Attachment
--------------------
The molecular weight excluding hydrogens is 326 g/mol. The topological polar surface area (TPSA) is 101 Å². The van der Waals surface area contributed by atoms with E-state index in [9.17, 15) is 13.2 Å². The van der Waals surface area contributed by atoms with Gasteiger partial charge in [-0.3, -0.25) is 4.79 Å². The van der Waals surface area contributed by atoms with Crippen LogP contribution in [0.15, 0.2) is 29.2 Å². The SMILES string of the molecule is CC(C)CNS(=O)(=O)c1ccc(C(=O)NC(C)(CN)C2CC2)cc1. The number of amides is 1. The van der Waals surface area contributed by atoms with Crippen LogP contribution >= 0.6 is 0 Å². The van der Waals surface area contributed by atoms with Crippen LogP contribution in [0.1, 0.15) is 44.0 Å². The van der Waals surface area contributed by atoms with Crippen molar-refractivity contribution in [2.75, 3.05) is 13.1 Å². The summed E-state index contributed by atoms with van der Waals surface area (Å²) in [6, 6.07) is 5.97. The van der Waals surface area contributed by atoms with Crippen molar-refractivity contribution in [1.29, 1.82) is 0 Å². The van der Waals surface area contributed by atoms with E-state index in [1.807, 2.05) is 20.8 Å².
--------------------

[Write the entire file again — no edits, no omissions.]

The molecular weight excluding hydrogens is 326 g/mol. The topological polar surface area (TPSA) is 101 Å². The van der Waals surface area contributed by atoms with E-state index in [9.17, 15) is 13.2 Å². The van der Waals surface area contributed by atoms with Gasteiger partial charge in [-0.3, -0.25) is 4.79 Å². The van der Waals surface area contributed by atoms with Crippen LogP contribution in [0.15, 0.2) is 29.2 Å². The SMILES string of the molecule is CC(C)CNS(=O)(=O)c1ccc(C(=O)NC(C)(CN)C2CC2)cc1. The number of amides is 1. The van der Waals surface area contributed by atoms with Crippen LogP contribution >= 0.6 is 0 Å². The van der Waals surface area contributed by atoms with Crippen LogP contribution in [0.1, 0.15) is 44.0 Å². The van der Waals surface area contributed by atoms with Crippen molar-refractivity contribution in [2.75, 3.05) is 13.1 Å². The summed E-state index contributed by atoms with van der Waals surface area (Å²) in [6, 6.07) is 5.97. The van der Waals surface area contributed by atoms with Crippen molar-refractivity contribution in [1.29, 1.82) is 0 Å². The van der Waals surface area contributed by atoms with E-state index in [1.807, 2.05) is 20.8 Å².